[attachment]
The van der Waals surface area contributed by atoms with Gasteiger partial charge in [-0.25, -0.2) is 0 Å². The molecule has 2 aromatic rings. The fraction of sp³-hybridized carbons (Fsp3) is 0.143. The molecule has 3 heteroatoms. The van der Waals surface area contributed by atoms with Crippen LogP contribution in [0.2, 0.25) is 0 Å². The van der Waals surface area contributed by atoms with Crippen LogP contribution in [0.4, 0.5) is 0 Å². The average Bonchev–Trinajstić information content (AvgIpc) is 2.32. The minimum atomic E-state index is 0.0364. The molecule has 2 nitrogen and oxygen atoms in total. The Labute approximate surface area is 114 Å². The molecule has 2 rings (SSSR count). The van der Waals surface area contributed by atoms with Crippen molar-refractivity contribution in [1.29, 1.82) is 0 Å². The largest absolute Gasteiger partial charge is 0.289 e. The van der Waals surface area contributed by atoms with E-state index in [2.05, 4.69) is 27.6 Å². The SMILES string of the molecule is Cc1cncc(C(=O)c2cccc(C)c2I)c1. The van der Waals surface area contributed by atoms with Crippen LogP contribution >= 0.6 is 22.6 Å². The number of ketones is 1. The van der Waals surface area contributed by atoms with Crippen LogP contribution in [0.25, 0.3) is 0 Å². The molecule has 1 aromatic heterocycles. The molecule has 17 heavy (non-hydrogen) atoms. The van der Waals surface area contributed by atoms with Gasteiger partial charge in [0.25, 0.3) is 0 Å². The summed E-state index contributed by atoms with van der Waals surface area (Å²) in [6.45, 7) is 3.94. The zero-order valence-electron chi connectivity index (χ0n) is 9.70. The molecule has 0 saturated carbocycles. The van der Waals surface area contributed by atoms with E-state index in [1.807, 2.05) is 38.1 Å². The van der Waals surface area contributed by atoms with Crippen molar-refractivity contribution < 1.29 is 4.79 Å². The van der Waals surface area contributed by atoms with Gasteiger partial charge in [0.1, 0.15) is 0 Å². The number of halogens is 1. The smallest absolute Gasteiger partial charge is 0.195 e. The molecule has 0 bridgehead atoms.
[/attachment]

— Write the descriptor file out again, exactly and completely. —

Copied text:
The van der Waals surface area contributed by atoms with Gasteiger partial charge in [-0.25, -0.2) is 0 Å². The molecule has 2 aromatic rings. The fraction of sp³-hybridized carbons (Fsp3) is 0.143. The molecule has 3 heteroatoms. The van der Waals surface area contributed by atoms with Crippen LogP contribution in [0.2, 0.25) is 0 Å². The van der Waals surface area contributed by atoms with Crippen LogP contribution in [0.4, 0.5) is 0 Å². The average Bonchev–Trinajstić information content (AvgIpc) is 2.32. The minimum atomic E-state index is 0.0364. The molecule has 2 nitrogen and oxygen atoms in total. The Labute approximate surface area is 114 Å². The molecule has 2 rings (SSSR count). The van der Waals surface area contributed by atoms with Crippen molar-refractivity contribution in [1.29, 1.82) is 0 Å². The largest absolute Gasteiger partial charge is 0.289 e. The van der Waals surface area contributed by atoms with E-state index in [2.05, 4.69) is 27.6 Å². The SMILES string of the molecule is Cc1cncc(C(=O)c2cccc(C)c2I)c1. The van der Waals surface area contributed by atoms with Crippen LogP contribution >= 0.6 is 22.6 Å². The number of ketones is 1. The van der Waals surface area contributed by atoms with Crippen LogP contribution in [0.25, 0.3) is 0 Å². The molecule has 1 aromatic heterocycles. The molecule has 17 heavy (non-hydrogen) atoms. The van der Waals surface area contributed by atoms with Gasteiger partial charge in [0.25, 0.3) is 0 Å². The summed E-state index contributed by atoms with van der Waals surface area (Å²) in [6.45, 7) is 3.94. The zero-order valence-electron chi connectivity index (χ0n) is 9.70. The molecule has 0 saturated carbocycles. The van der Waals surface area contributed by atoms with E-state index in [1.807, 2.05) is 38.1 Å². The van der Waals surface area contributed by atoms with Crippen molar-refractivity contribution < 1.29 is 4.79 Å². The van der Waals surface area contributed by atoms with Gasteiger partial charge in [0.1, 0.15) is 0 Å². The number of halogens is 1. The smallest absolute Gasteiger partial charge is 0.195 e. The molecule has 0 bridgehead atoms.